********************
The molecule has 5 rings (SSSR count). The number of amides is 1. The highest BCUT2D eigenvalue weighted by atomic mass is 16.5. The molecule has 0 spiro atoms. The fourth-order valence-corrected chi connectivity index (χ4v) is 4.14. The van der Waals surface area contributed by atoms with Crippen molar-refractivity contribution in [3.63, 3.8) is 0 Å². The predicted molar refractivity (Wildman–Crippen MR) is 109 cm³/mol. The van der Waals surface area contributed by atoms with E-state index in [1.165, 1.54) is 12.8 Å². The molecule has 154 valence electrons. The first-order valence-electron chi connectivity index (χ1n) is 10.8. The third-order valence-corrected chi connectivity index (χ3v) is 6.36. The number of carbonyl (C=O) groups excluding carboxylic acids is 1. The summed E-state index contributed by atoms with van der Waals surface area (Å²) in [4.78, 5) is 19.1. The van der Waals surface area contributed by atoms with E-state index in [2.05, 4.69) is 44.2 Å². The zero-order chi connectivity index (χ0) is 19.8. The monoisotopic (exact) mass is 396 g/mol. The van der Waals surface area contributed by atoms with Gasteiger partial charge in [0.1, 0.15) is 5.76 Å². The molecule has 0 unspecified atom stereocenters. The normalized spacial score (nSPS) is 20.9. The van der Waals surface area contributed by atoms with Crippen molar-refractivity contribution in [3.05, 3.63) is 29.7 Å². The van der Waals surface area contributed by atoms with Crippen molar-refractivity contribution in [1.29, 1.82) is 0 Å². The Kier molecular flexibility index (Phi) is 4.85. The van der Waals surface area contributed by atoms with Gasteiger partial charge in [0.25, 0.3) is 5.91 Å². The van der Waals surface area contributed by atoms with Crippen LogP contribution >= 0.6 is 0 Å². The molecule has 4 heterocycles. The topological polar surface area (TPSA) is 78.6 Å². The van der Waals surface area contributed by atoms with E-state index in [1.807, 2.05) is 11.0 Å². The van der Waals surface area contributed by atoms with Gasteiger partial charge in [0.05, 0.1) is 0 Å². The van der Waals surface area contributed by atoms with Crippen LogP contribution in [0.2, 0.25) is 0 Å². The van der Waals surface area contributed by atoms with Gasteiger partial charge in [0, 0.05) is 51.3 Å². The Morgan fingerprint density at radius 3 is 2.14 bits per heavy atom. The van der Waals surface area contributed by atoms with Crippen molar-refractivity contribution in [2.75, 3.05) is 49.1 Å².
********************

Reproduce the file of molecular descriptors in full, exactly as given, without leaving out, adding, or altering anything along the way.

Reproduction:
The molecule has 5 rings (SSSR count). The number of amides is 1. The highest BCUT2D eigenvalue weighted by atomic mass is 16.5. The molecule has 0 spiro atoms. The fourth-order valence-corrected chi connectivity index (χ4v) is 4.14. The van der Waals surface area contributed by atoms with Crippen molar-refractivity contribution in [3.63, 3.8) is 0 Å². The predicted molar refractivity (Wildman–Crippen MR) is 109 cm³/mol. The van der Waals surface area contributed by atoms with E-state index in [1.165, 1.54) is 12.8 Å². The molecule has 154 valence electrons. The first-order valence-electron chi connectivity index (χ1n) is 10.8. The third-order valence-corrected chi connectivity index (χ3v) is 6.36. The number of carbonyl (C=O) groups excluding carboxylic acids is 1. The summed E-state index contributed by atoms with van der Waals surface area (Å²) in [4.78, 5) is 19.1. The van der Waals surface area contributed by atoms with E-state index in [2.05, 4.69) is 44.2 Å². The zero-order chi connectivity index (χ0) is 19.8. The monoisotopic (exact) mass is 396 g/mol. The van der Waals surface area contributed by atoms with Gasteiger partial charge in [0.1, 0.15) is 5.76 Å². The molecule has 0 unspecified atom stereocenters. The normalized spacial score (nSPS) is 20.9. The van der Waals surface area contributed by atoms with Crippen molar-refractivity contribution in [3.05, 3.63) is 29.7 Å². The van der Waals surface area contributed by atoms with Crippen molar-refractivity contribution in [1.29, 1.82) is 0 Å². The Kier molecular flexibility index (Phi) is 4.85. The van der Waals surface area contributed by atoms with Gasteiger partial charge in [0.25, 0.3) is 5.91 Å². The van der Waals surface area contributed by atoms with Crippen LogP contribution >= 0.6 is 0 Å². The molecule has 4 heterocycles. The topological polar surface area (TPSA) is 78.6 Å². The van der Waals surface area contributed by atoms with E-state index in [1.807, 2.05) is 11.0 Å². The van der Waals surface area contributed by atoms with Gasteiger partial charge in [0.05, 0.1) is 0 Å². The van der Waals surface area contributed by atoms with Crippen LogP contribution in [0.2, 0.25) is 0 Å². The van der Waals surface area contributed by atoms with Gasteiger partial charge in [0, 0.05) is 51.3 Å². The Morgan fingerprint density at radius 3 is 2.14 bits per heavy atom. The van der Waals surface area contributed by atoms with Crippen molar-refractivity contribution in [2.75, 3.05) is 49.1 Å².